Hotels are also found everywhere in Morocco, in case that’s your preferred accommodation. You can find established five-star hotels such as Movenpick and Sofitel. But if you want to experience true Moroccan living, then stay in a riad instead, which is a traditional Moroccan house built around a central courtyard.
Riads-turned-hotels will give you the best of both worlds: you can immerse yourself in Moroccan culture while experiencing the comforts and hospitality that you’re used to in your home country. Most riads are found in Marrakech, and the rates start at US$94 per night.
Touring Morocco on a motorcycle doesn’t cost a lot compared to traveling to European countries. Here are some details to help you with your budget, based on an eight-day trip, with seven days on the bike (airfare not included):
- Getting to/from the airport:
- Bike rental:
- BMW R 1200 GS 2008 = MAD 8,963, EUR 835, £725, US$1,008
- Honda Africa Twin CRF 1000 L = MAD 11,952, EUR 1,114, £967, US$ 1,344
- SWM Superdual = MAD 7,513, EUR 700, £608, US$ 845
- Yamaha Super Tenere 1200 = MAD 10,308, EUR 961, £834, US$1,159
- Algeciras, Spain to Tangier Med, Morocco = €75, £65, US$91 return
- Marseille, France to Tangier Med, Morocco = €607, £526, US$738 return
- Genoa, Italy to Tangier Med, Morocco = €385, £334, US$468 return
- Camping (own gear, no electricity) = MAD 0
- Camping (rented tent, sleeping bag, mat and stove, no electricity) = MAD 740, €69, £60, US$84
- Hostels (dorm) = MAD 525, €49, £42, US$60
- Hostels (private room) = MAD 825, €77, £67, US$94
- Hotels = MAD 2,406, EUR 225, £195, US$273
- BMW R 1200 GS 2008 (140 litres) = MAD 1,316, €123, £107, US$148
- Honda Africa Twin CRF 1000 L (132 litres) = MAD 1,241, €116, £100, US$139
- SWM Superdual (126 litres) = MAD 1,184, €110, £96, US$133
- Yamaha Super Tenere 1200 (161 litres) = MAD 1,513, €141, £122, US$170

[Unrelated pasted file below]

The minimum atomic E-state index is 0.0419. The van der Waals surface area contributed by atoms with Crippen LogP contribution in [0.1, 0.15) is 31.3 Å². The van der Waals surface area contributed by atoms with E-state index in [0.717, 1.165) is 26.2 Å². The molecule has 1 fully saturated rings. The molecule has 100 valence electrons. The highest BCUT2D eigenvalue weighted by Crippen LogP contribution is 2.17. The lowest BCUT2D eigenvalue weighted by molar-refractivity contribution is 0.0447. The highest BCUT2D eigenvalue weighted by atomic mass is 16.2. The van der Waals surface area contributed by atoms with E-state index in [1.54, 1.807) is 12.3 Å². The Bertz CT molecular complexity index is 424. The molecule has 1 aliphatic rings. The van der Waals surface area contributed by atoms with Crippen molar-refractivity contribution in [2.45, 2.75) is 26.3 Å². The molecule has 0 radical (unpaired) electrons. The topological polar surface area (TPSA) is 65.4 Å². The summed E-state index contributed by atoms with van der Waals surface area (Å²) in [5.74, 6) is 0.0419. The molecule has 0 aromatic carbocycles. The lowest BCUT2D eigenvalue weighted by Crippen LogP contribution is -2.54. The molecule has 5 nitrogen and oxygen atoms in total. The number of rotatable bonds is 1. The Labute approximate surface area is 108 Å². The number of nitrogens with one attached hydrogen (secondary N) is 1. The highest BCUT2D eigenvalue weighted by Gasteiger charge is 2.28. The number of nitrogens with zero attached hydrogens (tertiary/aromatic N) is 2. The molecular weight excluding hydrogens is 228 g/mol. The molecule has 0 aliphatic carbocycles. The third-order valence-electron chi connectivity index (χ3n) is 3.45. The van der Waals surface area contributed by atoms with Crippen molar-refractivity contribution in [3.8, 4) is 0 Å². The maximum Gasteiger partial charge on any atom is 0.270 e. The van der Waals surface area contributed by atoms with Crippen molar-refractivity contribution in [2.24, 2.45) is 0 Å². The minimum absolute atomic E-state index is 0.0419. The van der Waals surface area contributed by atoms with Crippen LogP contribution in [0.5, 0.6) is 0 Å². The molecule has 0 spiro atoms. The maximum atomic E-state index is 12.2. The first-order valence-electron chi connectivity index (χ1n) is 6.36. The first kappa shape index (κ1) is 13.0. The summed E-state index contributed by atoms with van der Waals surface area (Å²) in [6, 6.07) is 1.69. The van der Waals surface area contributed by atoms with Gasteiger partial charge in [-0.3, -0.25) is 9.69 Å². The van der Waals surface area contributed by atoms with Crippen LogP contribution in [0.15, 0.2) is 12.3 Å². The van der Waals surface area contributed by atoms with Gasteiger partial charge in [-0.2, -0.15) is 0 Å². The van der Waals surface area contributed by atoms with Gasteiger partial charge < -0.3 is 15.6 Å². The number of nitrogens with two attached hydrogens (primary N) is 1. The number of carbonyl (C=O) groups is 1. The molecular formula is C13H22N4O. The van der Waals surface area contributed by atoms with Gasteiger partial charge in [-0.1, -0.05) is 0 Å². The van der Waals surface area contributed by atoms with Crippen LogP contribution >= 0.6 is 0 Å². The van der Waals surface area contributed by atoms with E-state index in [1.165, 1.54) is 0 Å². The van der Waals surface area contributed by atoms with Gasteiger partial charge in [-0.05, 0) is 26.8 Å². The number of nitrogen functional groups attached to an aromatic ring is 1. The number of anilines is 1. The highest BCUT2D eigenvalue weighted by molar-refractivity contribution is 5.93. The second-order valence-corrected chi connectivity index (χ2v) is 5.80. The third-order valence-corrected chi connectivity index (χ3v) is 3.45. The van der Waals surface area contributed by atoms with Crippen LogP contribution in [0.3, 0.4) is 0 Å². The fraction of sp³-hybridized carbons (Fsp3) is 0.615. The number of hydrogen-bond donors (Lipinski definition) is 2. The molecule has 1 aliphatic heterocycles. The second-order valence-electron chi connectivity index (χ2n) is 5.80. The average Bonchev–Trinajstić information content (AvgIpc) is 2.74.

- Food (moderate spend and no booze): MAD 798, €74, £65, US$91
Access to Money
Morocco is a cash society, so you may not be able to use your credit card as much except in big, tourist-friendly shops.
Because dirham is a restricted currency, you can only exchange your money within Morocco. Euros are the easiest currencies to exchange and are sometimes accepted as payment. US dollars and British pounds can be exchanged at banks and bureaux de change, but are rarely accepted as payment. Meanwhile, other currencies are not exchangeable in Morocco.
You can find ATMs (also locally referred to as “cash machine” or “cashpoint”) in most towns and cities, but they sometimes run out of cash if it’s been a busy period for the local bank. Also, most ATMs only accept 4-digit PINs, so try to change your card’s 5- or 6-digit PINs before traveling.
Additionally, loose change is hard to find in Morocco, so try to save smaller bank notes (10 and 20) and coins, which you can use for tipping and paying for small goods like bottled water.
Fuel (access and quality)
All towns in Morocco have a fuel station. However, you might have a hard time finding one in the southern part of the country on the way to Mauritania. If you’re going there or in another remote location, make sure you have spare fuel on hand and refuel at every opportunity.
As of May 2021, fuel in Morocco (per litre) costs around MAD 9.40, EUR 0.88, £0.76, US$ 1.05.
The roads in Morocco are generally smooth especially in the main cities, and there’s an existing motorway network that’s continuously expanding and improving. Expect tolls on the motorways; the fee depends on where you exit.
In the hamada or stony desert, the paved roads can sometimes be covered by sand and gravel or be damaged with potholes. If a strong wind (also known as chergui) is blowing and carrying a lot of dust, you must stop and wait for it to end or else your bike might get damaged.
Police control points are common on main roads going in and out of big towns. Foreigners are unlikely to be stopped, but it’s still a good idea to slow down.
Roadblocks are common in the Western Sahara, the Rif Mountains, and the road to Figuit near the Algerian border. Police are also more vigilant in these areas, and they will most likely stop you and ask for your documents and about the purpose of your visit and your destination.
Road accidents are very common in Morocco, so it’s best to ride defensively and assume that every vehicle you encounter is ready to go out of lane and cut you off at the worst moments. Also watch out for cyclists and pedestrians.
Lastly, avoid riding at night. It’s legal and common for vehicles to travel under 20 kph without any lights.
Maps & Resources
- Morocco Overland (3) by Chris Scott – THE guide book for motorcycle and car travel in Morocco, with routes, advice and all the info you need. Chris’ site Sahara Overland is equally useful.
- Garmin TOPO North Africa v4 Light – OSM Maps do the job, but for £20, it’s worth getting the extra detail.